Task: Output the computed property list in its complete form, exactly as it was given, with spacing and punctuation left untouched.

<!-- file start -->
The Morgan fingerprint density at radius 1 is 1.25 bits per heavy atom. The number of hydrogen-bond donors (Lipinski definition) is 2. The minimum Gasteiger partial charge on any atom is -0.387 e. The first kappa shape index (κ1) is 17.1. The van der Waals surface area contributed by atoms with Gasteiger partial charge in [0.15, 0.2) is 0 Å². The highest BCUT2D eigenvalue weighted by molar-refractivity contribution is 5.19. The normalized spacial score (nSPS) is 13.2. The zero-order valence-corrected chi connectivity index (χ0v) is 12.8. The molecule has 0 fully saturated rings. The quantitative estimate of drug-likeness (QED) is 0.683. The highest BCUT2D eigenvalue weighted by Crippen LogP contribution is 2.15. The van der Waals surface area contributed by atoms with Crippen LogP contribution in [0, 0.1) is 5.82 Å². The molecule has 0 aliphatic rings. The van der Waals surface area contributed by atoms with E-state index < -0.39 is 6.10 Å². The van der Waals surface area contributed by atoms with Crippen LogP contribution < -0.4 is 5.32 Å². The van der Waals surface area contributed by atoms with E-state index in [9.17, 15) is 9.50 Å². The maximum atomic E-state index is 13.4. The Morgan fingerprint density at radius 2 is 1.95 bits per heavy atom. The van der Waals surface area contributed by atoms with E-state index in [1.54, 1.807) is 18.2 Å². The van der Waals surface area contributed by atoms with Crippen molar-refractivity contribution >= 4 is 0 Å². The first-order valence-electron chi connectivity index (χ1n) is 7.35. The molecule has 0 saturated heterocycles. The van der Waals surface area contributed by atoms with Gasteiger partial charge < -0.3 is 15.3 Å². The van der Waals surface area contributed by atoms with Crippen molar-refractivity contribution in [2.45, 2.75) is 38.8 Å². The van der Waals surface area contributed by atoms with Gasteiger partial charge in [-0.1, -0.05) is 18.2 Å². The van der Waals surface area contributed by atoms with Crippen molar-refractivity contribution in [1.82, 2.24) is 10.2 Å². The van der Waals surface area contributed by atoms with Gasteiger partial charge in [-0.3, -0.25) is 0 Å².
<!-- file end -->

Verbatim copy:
The Morgan fingerprint density at radius 1 is 1.25 bits per heavy atom. The number of hydrogen-bond donors (Lipinski definition) is 2. The minimum Gasteiger partial charge on any atom is -0.387 e. The first kappa shape index (κ1) is 17.1. The van der Waals surface area contributed by atoms with Gasteiger partial charge in [0.15, 0.2) is 0 Å². The highest BCUT2D eigenvalue weighted by molar-refractivity contribution is 5.19. The normalized spacial score (nSPS) is 13.2. The zero-order valence-corrected chi connectivity index (χ0v) is 12.8. The molecule has 0 fully saturated rings. The quantitative estimate of drug-likeness (QED) is 0.683. The highest BCUT2D eigenvalue weighted by Crippen LogP contribution is 2.15. The van der Waals surface area contributed by atoms with Crippen LogP contribution in [0, 0.1) is 5.82 Å². The molecule has 0 aliphatic rings. The van der Waals surface area contributed by atoms with E-state index < -0.39 is 6.10 Å². The van der Waals surface area contributed by atoms with Crippen LogP contribution < -0.4 is 5.32 Å². The van der Waals surface area contributed by atoms with E-state index in [9.17, 15) is 9.50 Å². The maximum atomic E-state index is 13.4. The Morgan fingerprint density at radius 2 is 1.95 bits per heavy atom. The van der Waals surface area contributed by atoms with E-state index in [1.54, 1.807) is 18.2 Å². The van der Waals surface area contributed by atoms with Crippen molar-refractivity contribution >= 4 is 0 Å². The first-order valence-electron chi connectivity index (χ1n) is 7.35. The molecule has 0 saturated heterocycles. The van der Waals surface area contributed by atoms with Gasteiger partial charge < -0.3 is 15.3 Å². The van der Waals surface area contributed by atoms with Crippen molar-refractivity contribution in [2.45, 2.75) is 38.8 Å². The van der Waals surface area contributed by atoms with Gasteiger partial charge in [-0.1, -0.05) is 18.2 Å². The van der Waals surface area contributed by atoms with Crippen molar-refractivity contribution in [1.82, 2.24) is 10.2 Å². The van der Waals surface area contributed by atoms with Gasteiger partial charge in [-0.3, -0.25) is 0 Å².